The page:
“It taught me that we have to work hard all the way through,” Kobayashi said. “Even though we made it to the end, it may not come out the way we want it to.”
This is not the only realization Kobayashi came to after reflecting on the season. He conceded that he relied too heavily on deep passes during his junior year. His opponents knew what to expect from Kobayashi the next year, forcing him to adjust.
“They knew I wanted the deep bombs,” Kobayashi said. “I actually had to [change] it around to try to get some shorter passes in.”
Going forward, he can improve this aspect of his game by learning from Washington Redskins wide receiver, DeSean Jackson, a player Kobayashi tries to model his game after. Jackson is notorious for being a threat deep down the field, but also runs shorter routes to keep opposing cornerback’s guessing.
“I always have a hard time with underneath routes and getting off some of the press,” Kobayashi said. “But I’ve been getting better this past season.”
Kobayashi believes this adjustment will enhance his performance when coupled with his speed and height, two characteristics that coaches like about him.
When asked about his favorite thing about being a wide receiver, Kobayashi jokingly said it was not getting hit. He went on to say he loves catching the ball on the outside, and then weaving his way back through the middle of the field. Additionally, he likes being able to catch, run, and to make blocks.
“It’s like every position put into one,” Kobayashi said.
This fall, Kobayashi will be traveling across the Pacific Ocean to play at the University of California, Berkeley, where he felt most comfortable compared to Washington and Washington State, two of his other offers.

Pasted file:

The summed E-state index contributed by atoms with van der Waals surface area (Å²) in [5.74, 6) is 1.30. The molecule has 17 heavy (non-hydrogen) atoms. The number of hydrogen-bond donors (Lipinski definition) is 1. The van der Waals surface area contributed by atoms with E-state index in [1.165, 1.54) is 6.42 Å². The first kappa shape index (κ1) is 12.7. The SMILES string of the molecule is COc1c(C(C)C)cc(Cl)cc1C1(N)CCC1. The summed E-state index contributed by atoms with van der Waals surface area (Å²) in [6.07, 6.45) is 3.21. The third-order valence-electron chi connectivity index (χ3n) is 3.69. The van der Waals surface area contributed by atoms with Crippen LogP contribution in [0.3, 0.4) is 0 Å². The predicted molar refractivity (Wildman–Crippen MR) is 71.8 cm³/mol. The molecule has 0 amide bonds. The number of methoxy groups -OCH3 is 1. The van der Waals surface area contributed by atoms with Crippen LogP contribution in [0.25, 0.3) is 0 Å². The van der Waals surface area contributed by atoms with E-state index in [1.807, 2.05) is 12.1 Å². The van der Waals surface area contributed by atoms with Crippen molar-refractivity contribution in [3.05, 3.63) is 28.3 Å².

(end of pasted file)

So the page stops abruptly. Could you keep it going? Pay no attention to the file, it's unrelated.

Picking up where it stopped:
“When I went to Cal, I felt like I was at home,” Kobayashi said. “It felt like a place I was going to be for the next four years.”
A part of this comfort can be attributed to the coaching staff, who made Kobayashi feel like a part of the California football family. The coaching staff reaches out to him on a weekly basis to check up on how he is doing.
But transitioning from a small city on the big island of Hawaii to a Division I football program will take some time.
“It’s a big transition,” Kobayashi said. “Over here it’s more of a town. But when you go out there, you’re playing in front of a lot more people.”
Although this will be a big transition for Kobayashi, he uses his home as motivation.
“It’s motivation to keep pushing myself and try to getting better,” Kobayashi said. “Not many people come out of [Hawaii] and get the opportunity to play Division I football for a scholarship.”
Even though Kobayashi’s dream is to play in the NFL, he really wants to use his athletic talents for a good reason and focus on his academics. He wants to major in business and is considering becoming an accountant.
Along with his academics, Kobayashi is looking forward to living in dorms and also living without his parents, one big thing he’s been stressing about lately.
Ultimately, Kobayashi is ready for college, saying it’s an opportune time for him to be joining California’s football team. With many players leaving the program after last year, Kobayashi thinks he will be able to fill their place right away in a starting role.
Kobayashi is content with his final decision, and his ready to make an immediate impact on a school that he loves.
“There’s no other school like it in the nation, “ Kobayashi said. “You can’t get any better than that.”
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